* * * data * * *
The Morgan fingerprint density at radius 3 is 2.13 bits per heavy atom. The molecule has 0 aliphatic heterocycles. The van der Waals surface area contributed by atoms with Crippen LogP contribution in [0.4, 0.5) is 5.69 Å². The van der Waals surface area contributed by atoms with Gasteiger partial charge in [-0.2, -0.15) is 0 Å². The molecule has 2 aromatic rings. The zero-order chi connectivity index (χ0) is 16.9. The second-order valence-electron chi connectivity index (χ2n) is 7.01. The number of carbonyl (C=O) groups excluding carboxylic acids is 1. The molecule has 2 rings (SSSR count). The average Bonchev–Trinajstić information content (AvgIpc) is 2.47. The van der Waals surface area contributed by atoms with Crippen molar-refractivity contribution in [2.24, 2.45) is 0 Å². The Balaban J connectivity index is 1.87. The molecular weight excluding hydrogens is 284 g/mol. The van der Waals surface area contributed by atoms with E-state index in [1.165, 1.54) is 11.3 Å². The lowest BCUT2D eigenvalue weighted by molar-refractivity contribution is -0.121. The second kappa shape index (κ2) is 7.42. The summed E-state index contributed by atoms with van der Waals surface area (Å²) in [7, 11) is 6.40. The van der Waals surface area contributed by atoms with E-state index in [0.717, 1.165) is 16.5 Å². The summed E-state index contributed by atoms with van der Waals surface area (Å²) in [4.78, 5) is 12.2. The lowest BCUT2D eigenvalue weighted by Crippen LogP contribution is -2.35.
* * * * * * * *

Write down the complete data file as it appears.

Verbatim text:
The Morgan fingerprint density at radius 3 is 2.13 bits per heavy atom. The molecule has 0 aliphatic heterocycles. The van der Waals surface area contributed by atoms with Crippen LogP contribution in [0.4, 0.5) is 5.69 Å². The van der Waals surface area contributed by atoms with Gasteiger partial charge in [-0.2, -0.15) is 0 Å². The molecule has 2 aromatic rings. The zero-order chi connectivity index (χ0) is 16.9. The second-order valence-electron chi connectivity index (χ2n) is 7.01. The number of carbonyl (C=O) groups excluding carboxylic acids is 1. The molecule has 2 rings (SSSR count). The average Bonchev–Trinajstić information content (AvgIpc) is 2.47. The van der Waals surface area contributed by atoms with Crippen molar-refractivity contribution in [2.24, 2.45) is 0 Å². The Balaban J connectivity index is 1.87. The molecular weight excluding hydrogens is 284 g/mol. The van der Waals surface area contributed by atoms with E-state index in [1.165, 1.54) is 11.3 Å². The lowest BCUT2D eigenvalue weighted by molar-refractivity contribution is -0.121. The second kappa shape index (κ2) is 7.42. The summed E-state index contributed by atoms with van der Waals surface area (Å²) in [7, 11) is 6.40. The van der Waals surface area contributed by atoms with E-state index in [0.717, 1.165) is 16.5 Å². The summed E-state index contributed by atoms with van der Waals surface area (Å²) in [4.78, 5) is 12.2. The lowest BCUT2D eigenvalue weighted by Crippen LogP contribution is -2.35.